Friday, June 19, 2015


Genre: YA historical
Word count: 73,000


All seventeen-year-old Angelique Saint-Clair wants is the freedom to choose her own fate. But to guarantee protection for herself as a free woman of color, she has been taught that she must sign a contract with a wealthy Creole gentleman--not as his wife, but as his mistress. Her mother has trained her well for her first quadroon ball, where Angelique meets the kind and wealthy Monsieur LeBlanc. Unfortunately, at the same ball, Angelique discovers the depth of her feelings for another man, who happens to be both LeBlanc’s half-brother and her impoverished piano instructor.

Determined to secure her daughter’s future, Marguerite Saint-Clair encourages negotiations with LeBlanc, forcing Angelique to choose between protection and love. Just when Angelique decides to follow her heart, yellow fever strikes, threatening her mother’s life. Angelique’s dream of pursuing her music with the man she loves burns up with the fever ravaging the city. To provide for her mother’s care, Angelique takes the contract to LeBlanc, only to discover he has already left New Orleans. Now Angelique’s survival depends on the one person she’s never fully believed in: herself.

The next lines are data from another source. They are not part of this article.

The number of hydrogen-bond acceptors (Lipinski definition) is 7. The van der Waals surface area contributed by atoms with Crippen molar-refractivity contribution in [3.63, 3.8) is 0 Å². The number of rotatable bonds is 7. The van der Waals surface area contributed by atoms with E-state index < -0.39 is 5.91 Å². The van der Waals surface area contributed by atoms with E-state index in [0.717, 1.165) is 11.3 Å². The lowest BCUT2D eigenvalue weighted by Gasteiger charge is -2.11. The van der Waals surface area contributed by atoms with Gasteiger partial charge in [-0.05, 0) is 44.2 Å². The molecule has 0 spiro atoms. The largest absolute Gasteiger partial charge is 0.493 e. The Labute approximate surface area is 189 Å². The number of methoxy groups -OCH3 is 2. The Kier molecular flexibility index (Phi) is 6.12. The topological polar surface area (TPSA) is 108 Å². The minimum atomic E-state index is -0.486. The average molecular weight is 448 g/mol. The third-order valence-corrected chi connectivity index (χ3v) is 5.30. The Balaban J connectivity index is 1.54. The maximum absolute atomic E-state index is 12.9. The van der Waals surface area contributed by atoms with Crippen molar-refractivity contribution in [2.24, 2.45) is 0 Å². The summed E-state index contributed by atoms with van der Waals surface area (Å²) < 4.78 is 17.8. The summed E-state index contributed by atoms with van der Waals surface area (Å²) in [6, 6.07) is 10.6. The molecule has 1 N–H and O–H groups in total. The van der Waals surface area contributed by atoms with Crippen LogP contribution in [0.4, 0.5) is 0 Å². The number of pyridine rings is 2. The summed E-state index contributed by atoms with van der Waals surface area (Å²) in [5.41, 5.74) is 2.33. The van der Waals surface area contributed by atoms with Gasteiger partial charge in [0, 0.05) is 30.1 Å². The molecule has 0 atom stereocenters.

First page:

New Orleans, 1825

Masks cover only so much. I twirl the silk-wrapped stick and watch the attached mask circle above my hand like a bird. Flawless dove feathers rise from the right corner, but when I brush my fingertips along the edge, the feathers just itch instead of tickle. I raise the mask over my face, peering out through eyeholes that once seemed so much wider. It has been years since I believed I could be anything if only I imagined it.

I try to pretend I am at the piano instead of surviving another fitting, but the seamstress pushes a pin through the satin covering me and traps me in reality. My fingers clench, and the stick cracks in two.

“Angelique,” Maman says as she accepts the broken pieces. Her pinched lips relax as she turns back to the seamstress and waves her other hand toward the dress. “It looks exquisite.”

Maman requires no mask. She has perfected the art of pretending we are better off than we are.

Thick raindrops plunk on the wooden banquette that lines the street. I hear more than see them beyond the front window of our cottage on Dumaine. The walkways have soaked up so much water lately that they have warped in the perpetual humidity. At least the afternoon showers relieve some of the stench that covers the city at this time of year. 


Lauren MacLeod, The Strothman Agency said...

I vote for you!

Unknown said...

I vote for this one! What a great concept, what a fabulous voice.

Caryn Wiseman said...

I vote for you!

Carrie Pestritto Houlihan said...

This is wonderful! I vote for this one!

Andrea Somberg @ Harvey Klinger Inc. said...

I vote for you!

Kathleen said...

I vote for you!

Courtney Stevenson said...

Love this concept! Vote from me.